This 40 Million-Year-Old Lost Continent Has Been Rediscovered

The lost continent of Balkanatolia has been rediscovered by researchers.

The continent is said to have stretched across the present-day Balkans and Anatolia, hence its name ‘Balkanatolia’.

Researchers suggest that the continent could help explain why there are difference in mammal fossils in the region between Western Europe and Asia.

lost continent of Balkanatolia


The team was led by researchers from the Centre national de la recherche scientifique (CNRS) and included French, American and Turkish palaeontologists and geologists.

It has been understood, for some time, that around 34 million years ago fauna indigenous to Asia colonised Western Europe, which led to a major renewal of vertebrate fauna.

This event, dubbed the Grande Coupure, introduced new fauna into the region and led to the extinction of some mammals native to Europe.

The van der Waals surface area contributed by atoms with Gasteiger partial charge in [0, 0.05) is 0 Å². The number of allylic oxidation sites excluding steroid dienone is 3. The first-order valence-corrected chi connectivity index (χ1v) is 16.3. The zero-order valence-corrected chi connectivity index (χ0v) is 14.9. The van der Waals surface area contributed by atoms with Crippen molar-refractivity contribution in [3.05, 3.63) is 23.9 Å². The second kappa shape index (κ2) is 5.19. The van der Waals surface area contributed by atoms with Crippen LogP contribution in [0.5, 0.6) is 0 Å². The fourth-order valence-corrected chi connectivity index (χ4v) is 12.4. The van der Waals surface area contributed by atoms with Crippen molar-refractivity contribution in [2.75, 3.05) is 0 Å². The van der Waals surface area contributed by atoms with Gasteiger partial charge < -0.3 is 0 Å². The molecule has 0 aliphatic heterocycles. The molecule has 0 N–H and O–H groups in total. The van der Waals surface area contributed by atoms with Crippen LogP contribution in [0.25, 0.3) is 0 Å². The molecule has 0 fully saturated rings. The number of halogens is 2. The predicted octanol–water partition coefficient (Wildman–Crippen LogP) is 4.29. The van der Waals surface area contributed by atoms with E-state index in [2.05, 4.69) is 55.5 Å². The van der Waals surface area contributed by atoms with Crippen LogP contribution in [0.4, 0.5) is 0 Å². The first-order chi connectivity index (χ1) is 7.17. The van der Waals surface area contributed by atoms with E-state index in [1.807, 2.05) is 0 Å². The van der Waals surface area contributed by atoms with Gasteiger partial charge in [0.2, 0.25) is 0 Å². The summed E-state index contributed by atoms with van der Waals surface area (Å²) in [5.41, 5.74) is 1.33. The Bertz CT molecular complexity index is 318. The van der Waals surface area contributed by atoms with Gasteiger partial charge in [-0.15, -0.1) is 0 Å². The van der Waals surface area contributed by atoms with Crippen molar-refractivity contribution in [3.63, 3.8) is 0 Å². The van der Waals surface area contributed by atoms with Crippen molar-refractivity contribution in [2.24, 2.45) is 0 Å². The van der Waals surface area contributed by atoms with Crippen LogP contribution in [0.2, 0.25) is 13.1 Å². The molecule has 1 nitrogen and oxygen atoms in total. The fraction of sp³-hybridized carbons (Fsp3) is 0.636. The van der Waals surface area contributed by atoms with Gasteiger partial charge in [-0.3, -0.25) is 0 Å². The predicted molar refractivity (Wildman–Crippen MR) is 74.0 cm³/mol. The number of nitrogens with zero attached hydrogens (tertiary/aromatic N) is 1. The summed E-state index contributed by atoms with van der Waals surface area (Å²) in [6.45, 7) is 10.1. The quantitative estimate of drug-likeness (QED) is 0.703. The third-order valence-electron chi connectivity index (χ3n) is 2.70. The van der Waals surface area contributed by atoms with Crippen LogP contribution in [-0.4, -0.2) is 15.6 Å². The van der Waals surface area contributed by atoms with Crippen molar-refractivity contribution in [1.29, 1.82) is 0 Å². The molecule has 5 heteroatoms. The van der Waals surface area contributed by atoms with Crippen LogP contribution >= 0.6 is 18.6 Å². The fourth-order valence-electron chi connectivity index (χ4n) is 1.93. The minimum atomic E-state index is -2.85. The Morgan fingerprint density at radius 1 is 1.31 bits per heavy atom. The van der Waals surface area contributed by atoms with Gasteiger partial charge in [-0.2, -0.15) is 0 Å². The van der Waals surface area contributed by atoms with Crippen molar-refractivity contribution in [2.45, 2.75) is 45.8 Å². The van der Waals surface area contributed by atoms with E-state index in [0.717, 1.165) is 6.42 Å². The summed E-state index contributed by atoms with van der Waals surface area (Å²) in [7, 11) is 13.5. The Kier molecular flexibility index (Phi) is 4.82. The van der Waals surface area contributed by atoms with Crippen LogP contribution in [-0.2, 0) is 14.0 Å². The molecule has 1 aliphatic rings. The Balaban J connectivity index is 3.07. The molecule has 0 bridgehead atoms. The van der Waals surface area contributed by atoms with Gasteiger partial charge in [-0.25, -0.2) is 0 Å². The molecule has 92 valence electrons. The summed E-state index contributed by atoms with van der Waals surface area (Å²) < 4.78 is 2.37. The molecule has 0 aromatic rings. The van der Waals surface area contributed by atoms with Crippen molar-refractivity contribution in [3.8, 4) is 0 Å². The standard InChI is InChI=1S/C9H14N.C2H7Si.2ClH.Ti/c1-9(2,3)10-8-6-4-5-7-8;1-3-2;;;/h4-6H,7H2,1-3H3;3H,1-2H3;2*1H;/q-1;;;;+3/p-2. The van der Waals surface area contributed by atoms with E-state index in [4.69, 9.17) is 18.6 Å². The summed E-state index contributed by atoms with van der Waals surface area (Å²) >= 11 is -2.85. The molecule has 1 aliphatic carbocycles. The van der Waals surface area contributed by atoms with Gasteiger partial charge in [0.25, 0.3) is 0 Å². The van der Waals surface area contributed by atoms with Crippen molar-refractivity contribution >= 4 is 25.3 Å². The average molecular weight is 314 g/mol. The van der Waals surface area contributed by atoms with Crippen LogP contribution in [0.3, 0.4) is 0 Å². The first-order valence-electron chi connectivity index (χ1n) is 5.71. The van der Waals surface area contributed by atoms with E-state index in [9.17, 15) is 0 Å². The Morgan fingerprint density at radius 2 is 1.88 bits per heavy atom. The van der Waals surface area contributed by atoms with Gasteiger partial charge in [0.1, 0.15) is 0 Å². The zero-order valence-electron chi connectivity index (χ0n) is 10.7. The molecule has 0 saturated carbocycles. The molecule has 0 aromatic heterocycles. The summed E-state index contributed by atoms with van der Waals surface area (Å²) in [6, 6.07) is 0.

However, evidence was then found that seemed to contradict our current understanding of this event.

Fossils in the Balkans were discovered that suggested the presence of Asian mammals in that part of southern Europe, some time before the Grande Coupure.

With this in mind, the team of researchers set out to understand why this might be, and to understand more about the history of the region.

In doing so, they reviewed earlier paleontological discoveries in light of current geological data.

They found that ‘the region corresponding to the present-day Balkans and Anatolia was home to a terrestrial fauna that was homogeneous, but distinct from those of Europe and eastern Asia’.

This means that the ‘region must therefore have made up a single land mass, separated from the neighbouring continent’ to have had such different fauna.


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